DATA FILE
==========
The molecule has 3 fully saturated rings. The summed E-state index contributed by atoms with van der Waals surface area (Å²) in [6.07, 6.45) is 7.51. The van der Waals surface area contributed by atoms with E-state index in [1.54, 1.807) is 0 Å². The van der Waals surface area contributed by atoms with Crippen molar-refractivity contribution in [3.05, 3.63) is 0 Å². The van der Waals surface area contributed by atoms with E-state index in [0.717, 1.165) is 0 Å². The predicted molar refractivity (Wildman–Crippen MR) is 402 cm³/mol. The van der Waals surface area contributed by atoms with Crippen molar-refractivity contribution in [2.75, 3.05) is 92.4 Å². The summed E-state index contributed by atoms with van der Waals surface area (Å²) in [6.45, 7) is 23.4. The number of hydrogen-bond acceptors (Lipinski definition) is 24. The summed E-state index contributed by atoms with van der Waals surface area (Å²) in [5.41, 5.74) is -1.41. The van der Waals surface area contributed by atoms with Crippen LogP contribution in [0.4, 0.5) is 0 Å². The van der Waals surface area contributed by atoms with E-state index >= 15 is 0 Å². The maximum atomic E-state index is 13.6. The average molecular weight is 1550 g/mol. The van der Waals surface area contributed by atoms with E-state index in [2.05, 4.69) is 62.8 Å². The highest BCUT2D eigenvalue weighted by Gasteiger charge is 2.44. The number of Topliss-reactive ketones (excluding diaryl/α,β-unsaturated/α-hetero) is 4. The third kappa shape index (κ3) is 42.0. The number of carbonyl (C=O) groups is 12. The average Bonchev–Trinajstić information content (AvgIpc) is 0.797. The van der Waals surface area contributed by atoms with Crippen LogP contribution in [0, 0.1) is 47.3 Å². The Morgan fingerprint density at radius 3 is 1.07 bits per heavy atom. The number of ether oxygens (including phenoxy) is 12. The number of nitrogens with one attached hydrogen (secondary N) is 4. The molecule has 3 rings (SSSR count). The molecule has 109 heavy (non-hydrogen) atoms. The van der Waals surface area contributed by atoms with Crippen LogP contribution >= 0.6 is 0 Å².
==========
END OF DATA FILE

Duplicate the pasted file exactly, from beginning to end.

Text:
The molecule has 3 fully saturated rings. The summed E-state index contributed by atoms with van der Waals surface area (Å²) in [6.07, 6.45) is 7.51. The van der Waals surface area contributed by atoms with E-state index in [1.54, 1.807) is 0 Å². The van der Waals surface area contributed by atoms with Crippen molar-refractivity contribution in [3.05, 3.63) is 0 Å². The van der Waals surface area contributed by atoms with E-state index in [0.717, 1.165) is 0 Å². The predicted molar refractivity (Wildman–Crippen MR) is 402 cm³/mol. The van der Waals surface area contributed by atoms with Crippen molar-refractivity contribution in [2.75, 3.05) is 92.4 Å². The summed E-state index contributed by atoms with van der Waals surface area (Å²) in [6.45, 7) is 23.4. The number of hydrogen-bond acceptors (Lipinski definition) is 24. The summed E-state index contributed by atoms with van der Waals surface area (Å²) in [5.41, 5.74) is -1.41. The van der Waals surface area contributed by atoms with Crippen LogP contribution in [0.4, 0.5) is 0 Å². The van der Waals surface area contributed by atoms with E-state index >= 15 is 0 Å². The maximum atomic E-state index is 13.6. The average molecular weight is 1550 g/mol. The van der Waals surface area contributed by atoms with E-state index in [2.05, 4.69) is 62.8 Å². The highest BCUT2D eigenvalue weighted by Gasteiger charge is 2.44. The number of Topliss-reactive ketones (excluding diaryl/α,β-unsaturated/α-hetero) is 4. The third kappa shape index (κ3) is 42.0. The number of carbonyl (C=O) groups is 12. The average Bonchev–Trinajstić information content (AvgIpc) is 0.797. The van der Waals surface area contributed by atoms with Crippen LogP contribution in [0, 0.1) is 47.3 Å². The Morgan fingerprint density at radius 3 is 1.07 bits per heavy atom. The number of ether oxygens (including phenoxy) is 12. The number of nitrogens with one attached hydrogen (secondary N) is 4. The molecule has 3 rings (SSSR count). The molecule has 109 heavy (non-hydrogen) atoms. The van der Waals surface area contributed by atoms with Crippen LogP contribution >= 0.6 is 0 Å².